The (Secret) Best Deal on Jazz Vinyl Today

The sublime 1970s Milestone Two-fers. Plus: Joe Henderson's early records on Milestone, alternately hard bop and dreamy.

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A few months ago, just for fun, I decided to make a few videos about music I love—especially record-collecting. As usual, I picked a subject almost nobody would be interested in. This one, though, is useful for the beginning jazz record buyer.

In the early 1970s, Milestone Records wound up with the catalogs of Riverside, Prestige, New Jazz and other, smaller classic jazz labels of the 50s and early 60s. They issued compilations, which were mostly 2LP sets of two different (and usually complete) albums by the same artist. Often these sets were arranged thematically: Wes Montgomery, for example, had sets of ballads and sets comprising collaborations with other bands, etc. Since this was the early 70s, the mastering was done from the original analog tapes. And, since it was prior to the oil embargo, the weight of the vinyl was relatively heavy. All of these sound great.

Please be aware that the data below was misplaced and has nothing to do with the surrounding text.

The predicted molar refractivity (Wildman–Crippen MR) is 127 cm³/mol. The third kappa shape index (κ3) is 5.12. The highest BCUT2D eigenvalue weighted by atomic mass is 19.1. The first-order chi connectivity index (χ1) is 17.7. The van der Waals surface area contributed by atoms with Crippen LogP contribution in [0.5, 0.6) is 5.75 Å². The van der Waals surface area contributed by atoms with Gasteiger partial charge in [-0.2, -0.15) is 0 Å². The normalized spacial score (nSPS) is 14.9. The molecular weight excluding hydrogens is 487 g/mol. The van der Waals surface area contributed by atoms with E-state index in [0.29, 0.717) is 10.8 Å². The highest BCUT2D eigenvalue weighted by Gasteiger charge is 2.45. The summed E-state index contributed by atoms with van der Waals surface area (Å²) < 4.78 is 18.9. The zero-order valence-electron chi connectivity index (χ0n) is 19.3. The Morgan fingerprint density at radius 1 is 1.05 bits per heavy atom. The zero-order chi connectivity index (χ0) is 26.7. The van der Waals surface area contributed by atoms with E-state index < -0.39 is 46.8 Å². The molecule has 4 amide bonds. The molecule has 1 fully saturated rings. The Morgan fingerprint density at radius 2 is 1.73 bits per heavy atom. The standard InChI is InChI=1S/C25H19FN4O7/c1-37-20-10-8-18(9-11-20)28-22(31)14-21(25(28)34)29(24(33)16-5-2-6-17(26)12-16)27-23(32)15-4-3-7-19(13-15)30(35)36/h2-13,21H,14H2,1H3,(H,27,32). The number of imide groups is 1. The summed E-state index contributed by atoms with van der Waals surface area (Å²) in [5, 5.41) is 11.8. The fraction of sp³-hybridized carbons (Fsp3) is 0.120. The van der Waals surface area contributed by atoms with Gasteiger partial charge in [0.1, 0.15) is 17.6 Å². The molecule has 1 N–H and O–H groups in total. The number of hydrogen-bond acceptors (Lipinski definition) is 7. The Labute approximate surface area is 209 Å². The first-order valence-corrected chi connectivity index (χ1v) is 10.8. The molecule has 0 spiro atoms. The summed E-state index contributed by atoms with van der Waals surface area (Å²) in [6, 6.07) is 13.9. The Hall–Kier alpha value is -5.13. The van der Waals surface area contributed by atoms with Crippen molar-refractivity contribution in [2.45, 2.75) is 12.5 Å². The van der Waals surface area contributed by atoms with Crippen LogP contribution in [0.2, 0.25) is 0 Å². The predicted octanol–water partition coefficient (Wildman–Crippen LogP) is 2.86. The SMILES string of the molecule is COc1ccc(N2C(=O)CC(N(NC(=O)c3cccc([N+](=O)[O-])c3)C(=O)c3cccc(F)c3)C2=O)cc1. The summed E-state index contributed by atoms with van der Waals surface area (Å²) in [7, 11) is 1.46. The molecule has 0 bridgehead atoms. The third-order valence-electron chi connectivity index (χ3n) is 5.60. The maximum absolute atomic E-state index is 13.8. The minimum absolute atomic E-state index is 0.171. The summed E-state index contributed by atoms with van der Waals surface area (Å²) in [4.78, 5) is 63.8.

HERE IS A DISCOGS SEARCH for Milestone Records > Vinyl > Compilation > Near Mint > Ships from the United States.

Here’s how the search results look. Just about anything that’s marked “2xLP” is worth buying, and there are 328 of these sets available to purchase as of this post. You can’t go wrong with any of these. Happy hunting.


On the Turntable

Joe Henderson didn’t have any older records to be reissued on Milestone in the early 70s. His recorded output for Blue Note in the 60s was legendary, of course—both as a leader and sideman. But he signed to Milestone at the end of that decade and continued making advanced and beautiful hard bop music, at least for a time. The record I’m first holding up in the video, Henderson’s Foresight, collected music from The Kicker, Tetragon, and Power to the People (1967-1969). All of these are stone classics.

The title track to The Kicker is prime hard bop Henderson.

On Power to the People, he’s joined by Herbie Hancock on Fender Rhodes. It’s also the career high point of Ron Carter; his bass was never recorded better than on these records. “Black Narcissus” and “Opus 1.5” are two of Henderson’s most lovely ballads.